Understanding Military Sex Offender Registration


Court-Martial Convictions of UCMJ Offenses May Require Lifetime Sex Offender Registration

This post is intended to address general questions regarding sex offender registration following a court-martial conviction for a sex offense. This is a very complicated area of the law, and members facing court-martial for a sex offense need to be advised by his or her attorney regarding sex offender implications in his or her case.

A court-martial conviction based on a sex offense charge under the Uniform Code of Military Justice (UCMJ) may require sex offender registration.  The answer as to whether a court-martial conviction for a UCMJ offense will require sex offender registration is offense-specific.

What is Sex Offender Registration?

Sex offender registration is, generally, the requirement that individuals convicted of sex offenses register with local law enforcement where they reside, work, and/or attend school.

Passed in 2006, the Adam Walsh Child Protection and Safety Act, a federal law, created a new sex offender registration and notification baseline standard for jurisdictions, replacing a patchwork of laws that included the Jacob Wetterling Crimes Against Children and Sexually Violent Offender Registration Act, the Pam Lychner Sexual Offender Tracking and Identification Act of 1996, and Megan’s Law. 

The Adam Walsh Act tasked the FBI with continuing to maintain the National Sex Offender Registry and established the Dru Sjodin National Sex Offender Public Website. The law also expanded the number of sex offenses registration jurisdictions must capture to include all federal, state, territory, tribal, military, and certain foreign convictions and established community notification standards.

Note that there are local, state, and national databases (registries) that feed one another information.

What about all of these rules for sex offenders?

In addition to being on a registry that is publicly accessible online, state law often imposes requirements for sex offenders to notify law enforcement regarding their residence, place of employment, and so forth.  State laws often limit where a sex offender can live or work and often prohibit going to places where children frequently congregate, like playgrounds and zoos.  If the offender violates these laws, he or she can be prosecuted for a new crime.

Many states have different levels of sex offenders based on the offender’s criminal history and the offense of conviction.  These levels often correlate to the limitations placed on the offender by state law.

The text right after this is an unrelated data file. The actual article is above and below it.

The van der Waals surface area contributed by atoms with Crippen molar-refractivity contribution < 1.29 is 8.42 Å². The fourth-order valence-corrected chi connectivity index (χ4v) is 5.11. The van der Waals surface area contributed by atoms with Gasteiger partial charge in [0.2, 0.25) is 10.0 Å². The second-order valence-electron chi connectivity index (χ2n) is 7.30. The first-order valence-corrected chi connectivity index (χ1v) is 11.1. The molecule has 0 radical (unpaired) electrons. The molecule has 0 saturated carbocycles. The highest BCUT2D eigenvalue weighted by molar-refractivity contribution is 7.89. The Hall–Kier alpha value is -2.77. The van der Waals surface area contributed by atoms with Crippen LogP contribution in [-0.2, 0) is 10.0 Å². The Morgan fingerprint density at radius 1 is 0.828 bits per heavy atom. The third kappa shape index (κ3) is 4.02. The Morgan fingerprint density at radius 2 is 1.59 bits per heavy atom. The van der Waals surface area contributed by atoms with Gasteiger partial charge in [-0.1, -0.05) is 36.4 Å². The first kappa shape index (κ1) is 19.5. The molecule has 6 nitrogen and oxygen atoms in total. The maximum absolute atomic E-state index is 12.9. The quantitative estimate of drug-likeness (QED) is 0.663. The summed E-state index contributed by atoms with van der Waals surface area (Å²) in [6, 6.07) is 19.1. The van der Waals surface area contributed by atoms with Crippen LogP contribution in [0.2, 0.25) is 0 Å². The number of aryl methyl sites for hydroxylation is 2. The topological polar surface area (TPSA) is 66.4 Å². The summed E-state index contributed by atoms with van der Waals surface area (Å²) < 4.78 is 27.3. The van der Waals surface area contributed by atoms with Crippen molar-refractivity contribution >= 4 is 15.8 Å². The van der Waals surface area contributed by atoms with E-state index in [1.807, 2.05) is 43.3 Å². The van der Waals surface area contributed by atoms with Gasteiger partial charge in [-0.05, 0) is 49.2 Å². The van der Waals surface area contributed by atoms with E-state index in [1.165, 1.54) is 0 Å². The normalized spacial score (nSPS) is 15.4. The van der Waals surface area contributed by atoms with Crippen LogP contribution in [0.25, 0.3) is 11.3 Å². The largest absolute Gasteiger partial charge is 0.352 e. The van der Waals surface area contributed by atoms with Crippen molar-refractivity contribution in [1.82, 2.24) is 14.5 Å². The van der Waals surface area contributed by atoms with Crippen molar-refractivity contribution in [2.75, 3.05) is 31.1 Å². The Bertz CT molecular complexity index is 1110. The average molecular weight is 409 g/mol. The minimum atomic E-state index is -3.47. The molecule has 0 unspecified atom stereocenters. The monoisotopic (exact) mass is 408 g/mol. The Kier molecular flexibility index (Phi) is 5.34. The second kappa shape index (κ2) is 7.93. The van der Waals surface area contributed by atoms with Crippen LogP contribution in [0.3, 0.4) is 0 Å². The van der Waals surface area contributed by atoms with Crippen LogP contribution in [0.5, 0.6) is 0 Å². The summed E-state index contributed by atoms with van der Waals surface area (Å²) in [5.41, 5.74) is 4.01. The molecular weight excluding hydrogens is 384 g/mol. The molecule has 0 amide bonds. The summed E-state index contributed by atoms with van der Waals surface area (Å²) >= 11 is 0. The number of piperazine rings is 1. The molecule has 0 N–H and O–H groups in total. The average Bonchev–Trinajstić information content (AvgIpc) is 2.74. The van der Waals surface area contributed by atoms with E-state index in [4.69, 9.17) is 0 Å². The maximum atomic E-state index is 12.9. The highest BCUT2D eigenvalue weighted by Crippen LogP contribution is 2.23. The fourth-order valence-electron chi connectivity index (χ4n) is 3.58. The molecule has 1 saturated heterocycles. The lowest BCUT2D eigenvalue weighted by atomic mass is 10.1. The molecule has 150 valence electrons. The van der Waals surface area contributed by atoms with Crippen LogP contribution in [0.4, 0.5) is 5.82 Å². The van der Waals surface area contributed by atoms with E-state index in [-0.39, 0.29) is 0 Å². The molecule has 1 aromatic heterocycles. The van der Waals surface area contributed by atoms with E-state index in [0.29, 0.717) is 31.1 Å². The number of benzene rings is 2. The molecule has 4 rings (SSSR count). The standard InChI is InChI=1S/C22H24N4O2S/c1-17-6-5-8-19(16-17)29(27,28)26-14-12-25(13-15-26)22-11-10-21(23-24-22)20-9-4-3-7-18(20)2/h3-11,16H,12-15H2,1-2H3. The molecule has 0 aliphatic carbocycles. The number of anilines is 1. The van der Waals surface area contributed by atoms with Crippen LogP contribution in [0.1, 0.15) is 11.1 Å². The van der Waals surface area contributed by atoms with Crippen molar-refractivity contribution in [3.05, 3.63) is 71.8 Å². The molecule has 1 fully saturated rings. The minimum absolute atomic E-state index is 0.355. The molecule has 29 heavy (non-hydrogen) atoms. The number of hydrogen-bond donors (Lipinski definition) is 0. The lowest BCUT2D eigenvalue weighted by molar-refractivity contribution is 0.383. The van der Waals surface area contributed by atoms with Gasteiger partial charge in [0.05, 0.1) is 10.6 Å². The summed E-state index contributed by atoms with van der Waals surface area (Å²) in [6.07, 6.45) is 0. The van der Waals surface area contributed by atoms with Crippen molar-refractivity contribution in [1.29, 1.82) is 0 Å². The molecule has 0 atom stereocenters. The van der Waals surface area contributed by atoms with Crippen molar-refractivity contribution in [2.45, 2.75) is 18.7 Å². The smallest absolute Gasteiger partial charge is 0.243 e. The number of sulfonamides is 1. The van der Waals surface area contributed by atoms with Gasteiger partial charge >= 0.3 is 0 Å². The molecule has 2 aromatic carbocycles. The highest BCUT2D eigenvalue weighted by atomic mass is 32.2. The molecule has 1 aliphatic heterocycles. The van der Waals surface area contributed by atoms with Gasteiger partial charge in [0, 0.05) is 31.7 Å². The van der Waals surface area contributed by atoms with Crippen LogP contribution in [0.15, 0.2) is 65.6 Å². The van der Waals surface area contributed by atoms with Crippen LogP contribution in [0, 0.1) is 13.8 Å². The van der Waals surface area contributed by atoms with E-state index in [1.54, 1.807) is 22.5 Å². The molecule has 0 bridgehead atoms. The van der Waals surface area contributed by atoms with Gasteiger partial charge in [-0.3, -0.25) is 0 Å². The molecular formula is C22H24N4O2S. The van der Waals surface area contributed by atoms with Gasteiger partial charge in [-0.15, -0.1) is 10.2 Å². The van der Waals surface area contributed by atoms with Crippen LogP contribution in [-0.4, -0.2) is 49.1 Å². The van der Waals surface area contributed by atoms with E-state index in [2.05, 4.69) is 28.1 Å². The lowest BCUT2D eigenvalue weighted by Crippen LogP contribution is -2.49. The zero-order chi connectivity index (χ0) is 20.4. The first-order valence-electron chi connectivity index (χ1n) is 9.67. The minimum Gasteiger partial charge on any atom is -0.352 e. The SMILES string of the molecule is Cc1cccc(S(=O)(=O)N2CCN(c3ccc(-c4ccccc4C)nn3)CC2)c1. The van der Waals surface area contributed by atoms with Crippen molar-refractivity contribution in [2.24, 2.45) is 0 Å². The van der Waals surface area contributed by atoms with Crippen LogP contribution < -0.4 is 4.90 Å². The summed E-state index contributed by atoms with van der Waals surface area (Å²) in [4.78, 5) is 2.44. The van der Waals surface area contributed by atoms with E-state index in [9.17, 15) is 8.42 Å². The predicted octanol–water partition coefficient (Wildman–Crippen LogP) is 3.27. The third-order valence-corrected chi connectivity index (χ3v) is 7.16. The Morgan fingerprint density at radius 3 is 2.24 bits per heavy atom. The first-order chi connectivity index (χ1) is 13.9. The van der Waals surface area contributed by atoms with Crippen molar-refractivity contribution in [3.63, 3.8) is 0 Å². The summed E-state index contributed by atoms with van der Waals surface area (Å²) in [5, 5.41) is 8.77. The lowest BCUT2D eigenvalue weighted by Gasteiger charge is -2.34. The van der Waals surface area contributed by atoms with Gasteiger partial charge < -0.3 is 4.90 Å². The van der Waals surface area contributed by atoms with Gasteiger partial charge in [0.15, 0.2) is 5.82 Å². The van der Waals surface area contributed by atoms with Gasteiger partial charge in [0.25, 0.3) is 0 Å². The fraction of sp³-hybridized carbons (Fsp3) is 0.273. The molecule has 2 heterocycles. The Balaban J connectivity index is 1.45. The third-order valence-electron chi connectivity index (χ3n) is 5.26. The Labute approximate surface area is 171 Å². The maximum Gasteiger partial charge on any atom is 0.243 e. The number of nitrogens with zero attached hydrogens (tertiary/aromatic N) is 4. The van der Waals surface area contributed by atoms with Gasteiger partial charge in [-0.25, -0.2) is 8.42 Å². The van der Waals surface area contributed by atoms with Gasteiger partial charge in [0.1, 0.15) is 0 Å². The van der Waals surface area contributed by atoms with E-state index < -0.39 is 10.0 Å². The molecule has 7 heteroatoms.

Is there a national database of all sex offenders?

 The National Sex Offender Public Website is a one-stop-shop for sex offender information across state, tribal, and territory jurisdictions, pulling information from each jurisdiction’s registry website into one search.  Note that it primarily relies on the individual state databases and is not a separate, distinct database.  Also, sex offenders as a result of court-martial conviction are not separately entered into this database; rather, they are entered based on state databases.

Does the Military have its own sex offender database?

 The military does not have its own sex offender database.

What UCMJ offenses require sex offender registration?

 As discussed above, each state generally maintains its own sex offender databases based on its own state laws.  The Adam Walsh Act set the floor as to what convictions require sex offender registration under state law.  States, however, can enact laws that are broader and require more individuals to register than required by federal law.

The following offenses will require sex offender registration, regardless of the state:

  • Article 120, UCMJ – Rape
  • Article 120, UCMJ – Sexual Assault
  • Article 120, UCMJ – Aggravated Sexual Contact
  • Article 120b, UCMJ – Rape of a Child
  • Article 120b, UCMJ – Sexual Assault of a Child
  • Article 120b, UCMJ – Sexual Abuse of the Child (not including communicating indecent language)
  • Article 134, UCMJ – Possessing, Receiving, or Viewing Child Pornography
  • Article 134, UCMJ – Distributing or Producing Child Pornography

The following offenses may require sex offender registration depending on state law and the facts of the offense of conviction.

  • Article 117a, Wrongful broadcast or distribution of intimate visual images